John Parker sat at the red light waiting to turn right. He yawned, surprised at the volume of traffic for 9:30 at night in Brevard, North Carolina. This was his hometown, where he had been raised. It was also where his father, Walter, had worked in a paper mill until it closed nearly twenty years ago.
The State of North Carolina had paid for Walter to go Blue Ridge Community College and learn about electricity. Walter came up with a business plan, then applied loans from the EPA, the VA, the SBA, the DoE, and the State of North Carolina. His plan was simple. He’d buy the solar panels and lease them to businesses. The businesses could write it off on their taxes and he’d do all the maintenance. Ten years later he had a multi-million dollar business that stretched across the Carolinas.
Ten years of business success had changed many things. But the Parker family still lived in the little white house a mile off the road just three miles north of Wal-Mart. For John, his brother and their two sisters it had been crowded at times but they had never lacked for anything. It had been a good childhood.
John was wondering how to wake Andrea. But when he looked over the young woman was wide awake, looking at the other houses along the street. He parked behind his brother’s SUV and switched off the Kia.
As he opened his door an outside light came on. The screen door opened and his younger sister, Natalie stepped onto the porch. John was the second oldest in the family. He was also the only one not married or on the way to the altar. His older brother Michael had married Jessica fourteen years and his oldest, Michael Junior was thirteen. Wow, how time flew. The couple’s other three children–Amanda, Walter and Emily—ranged from eleven to one.     His younger sister Natalie and her husband Calvin had their first child, Reagan, last year. And even the youngest sister Lydia was engaged to a local DMV clerk. Yeah, the family was kinda beginning to wonder when he would make the big announcement. Or if there would ever be a big announcement.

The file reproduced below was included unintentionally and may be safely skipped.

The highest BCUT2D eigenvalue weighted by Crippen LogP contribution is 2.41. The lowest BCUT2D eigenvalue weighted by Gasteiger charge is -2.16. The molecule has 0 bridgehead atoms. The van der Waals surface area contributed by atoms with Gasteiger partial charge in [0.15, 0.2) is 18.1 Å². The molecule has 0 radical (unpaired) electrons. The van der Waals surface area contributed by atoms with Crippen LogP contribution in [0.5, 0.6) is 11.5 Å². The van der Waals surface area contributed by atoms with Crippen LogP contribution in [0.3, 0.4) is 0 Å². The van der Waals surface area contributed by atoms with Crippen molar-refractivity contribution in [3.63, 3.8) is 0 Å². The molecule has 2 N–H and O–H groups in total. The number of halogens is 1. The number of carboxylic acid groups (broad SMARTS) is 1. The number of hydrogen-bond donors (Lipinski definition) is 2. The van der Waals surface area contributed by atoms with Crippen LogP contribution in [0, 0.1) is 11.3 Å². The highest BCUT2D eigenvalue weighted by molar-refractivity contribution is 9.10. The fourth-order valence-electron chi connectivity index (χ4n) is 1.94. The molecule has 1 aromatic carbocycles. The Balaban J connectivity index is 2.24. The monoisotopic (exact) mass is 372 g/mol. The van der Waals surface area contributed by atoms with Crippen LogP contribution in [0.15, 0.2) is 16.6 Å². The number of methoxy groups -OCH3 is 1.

As he hugged Natalie John‘s brain seemed to switch on. The present! He’d forgotten about the present for his youngest sister. It hadn’t even crossed his mind during the entire drive up with Andrea. In fact he hadn’t thought about it since… sometime this morning. Did he even have it with him?
As he tried to think of a way out of this mess Natalie bent over and looked in the car. “And who’s this?”
Oh goody, a distraction. “This is Andrea Litz. Andrea, why don’t you pop inside and get something to drink?”
Andrea demurred, but Natalie was nothing if not persistent. Soon his “photographer” was in the house as he dug through his trunk looking for the present he thought he brought. At least John knew he’d bought it.
It was a wrist-organizer. It looked like a big athletic watch with a thick band. Actually the watch was a display and the band held the computer chips. The contraption combined a regular watch,  mobile phone, an organizer, and even a digital camera. Plus thirty other things he couldn’t remember right now.
He’d bought in New York last month. Cell phones weren’t allowed in the school where his youngest sister Lydia taught. This would be perfect. If he’d brought it. Ironically if it was in the trunk he’d have put it somewhere “safe.” Oh yeah, safe. Safe from him.
After thirty minutes he finally found it. He’d even remembered to personally wrap it. And yes, his sister would be able to tell he’d wrapped it himself. As he put things back he noticed Andrea’s bag. had several locks on the zippers. Ooookay. Who exactly was he laundering into Mexico?
As John walked to the porch he wondered why none of the guys had popped out to chat. Oh well, one reason he’d gone with Media Content was the short drive to Charlotte. It hadn’t been the highest salary or the most prestigious joint. But he was able to come home for lunch—literally.
When he came in everyone was watching Reagan deciding if she should let go of a stroller and walk to her daddy. Then she saw Uncle John, got excited, and sat down rather quickly. Chattering happily the one year old crawled over to him. He picked her up and gave Lydia her present. Then he passed Reagan off to Natalie and hugged his mother.
After a piece of cake and a cup of coffee it was time to go. Andrea was in the kitchen chatting with Lydia. She had been watching him carefully through the door. He had just decided it was time to go when, without even a gesture, she joined him at the door. His mother and sisters hugged them both. The guys shook hands, Lydia thanked him for the gift and then they left. Five minutes later he was doing the speed limit north toward Mills River.

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